Teen sex chat bot
As a parent, you’ve got a lot more weird stuff to worry about than the question, “Where do babies come from?
” Now you can avoid “The Talk,” thanks to a new chatbot that will answer your teen’s most embarrassing sex-ed questions.
After every question-and-answer exchange, the chatbot links to other resources on this issue.
Roo, by virtue of its programming and design, can also be a reassuring influence on a concerned young person. All they want to know is that they’re normal,” said Molitor. to understand yourself more.’”This message can be especially comforting for LGBTQ youth, many of whom look to the internet and social media for information about their identity and a sense of community.
The chatbot can then connect expert and user via text or instant-message, if they so wish.
Over the past year, this website developer worked with teenagers in MESA (Math Engineering, and Science Academy) High School — a Brooklyn charter school — to gather data and design a chatbot that people of this age group would want to interact with.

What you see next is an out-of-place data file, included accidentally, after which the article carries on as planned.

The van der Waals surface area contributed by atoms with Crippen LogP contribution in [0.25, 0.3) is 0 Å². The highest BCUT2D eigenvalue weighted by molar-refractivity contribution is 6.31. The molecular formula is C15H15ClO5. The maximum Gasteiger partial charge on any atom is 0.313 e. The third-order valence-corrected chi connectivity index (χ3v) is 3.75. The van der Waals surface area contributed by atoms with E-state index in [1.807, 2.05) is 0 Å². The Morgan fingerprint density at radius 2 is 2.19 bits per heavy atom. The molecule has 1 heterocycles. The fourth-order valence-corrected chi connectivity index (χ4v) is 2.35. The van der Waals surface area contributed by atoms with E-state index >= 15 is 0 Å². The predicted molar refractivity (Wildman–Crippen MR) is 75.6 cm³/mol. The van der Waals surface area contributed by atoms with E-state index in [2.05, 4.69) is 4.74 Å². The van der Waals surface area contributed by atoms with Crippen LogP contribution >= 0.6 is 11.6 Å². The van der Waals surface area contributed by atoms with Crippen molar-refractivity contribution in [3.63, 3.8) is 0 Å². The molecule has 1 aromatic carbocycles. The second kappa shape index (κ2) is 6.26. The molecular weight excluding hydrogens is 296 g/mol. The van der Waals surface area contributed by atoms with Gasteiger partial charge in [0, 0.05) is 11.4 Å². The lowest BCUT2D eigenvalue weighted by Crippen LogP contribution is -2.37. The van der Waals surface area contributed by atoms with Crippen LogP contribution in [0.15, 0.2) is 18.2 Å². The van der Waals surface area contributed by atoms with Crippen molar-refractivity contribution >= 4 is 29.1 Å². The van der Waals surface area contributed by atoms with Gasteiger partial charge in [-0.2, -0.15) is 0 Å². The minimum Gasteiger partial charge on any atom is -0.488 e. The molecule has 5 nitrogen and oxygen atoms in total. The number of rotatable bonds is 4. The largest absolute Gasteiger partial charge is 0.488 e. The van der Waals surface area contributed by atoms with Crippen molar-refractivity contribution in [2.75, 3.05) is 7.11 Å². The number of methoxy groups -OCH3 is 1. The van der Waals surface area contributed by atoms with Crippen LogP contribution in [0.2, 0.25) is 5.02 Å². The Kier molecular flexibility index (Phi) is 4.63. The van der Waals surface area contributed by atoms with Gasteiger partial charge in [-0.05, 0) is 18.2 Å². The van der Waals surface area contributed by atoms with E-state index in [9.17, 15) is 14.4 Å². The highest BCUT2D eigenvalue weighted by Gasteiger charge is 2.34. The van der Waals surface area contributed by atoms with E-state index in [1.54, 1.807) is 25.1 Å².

Studies like the Pew Research Center’s Teens, Social Media, and Technology 2018 report show that most young people — and many adults as well — are increasingly turning to the internet for information, as opposed to media like books.
It’s important that our youth receive a reliable answer they can trust.”She added, “As the nation’s largest provider of sex education, Planned Parenthood believes all young people have the right to the evidence-based information and skills they need to protect their health and plan their futures — and we’re excited for Roo to be a credible, approachable resource to get the personalized answers they need.”Dr.
Gillian Dean, senior director of Medical Services at Planned Parenthood, said that Roo will be an invaluable tool for young people who may not always be in an environment where conversations about sex are comfortable or permissible.“Both as a parent of teenagers and a provider of sexual and reproductive health services, I’ve seen how these topics are stigmatized — causing some young people to feel shame or judgement when asking questions about their bodies,” Dean said.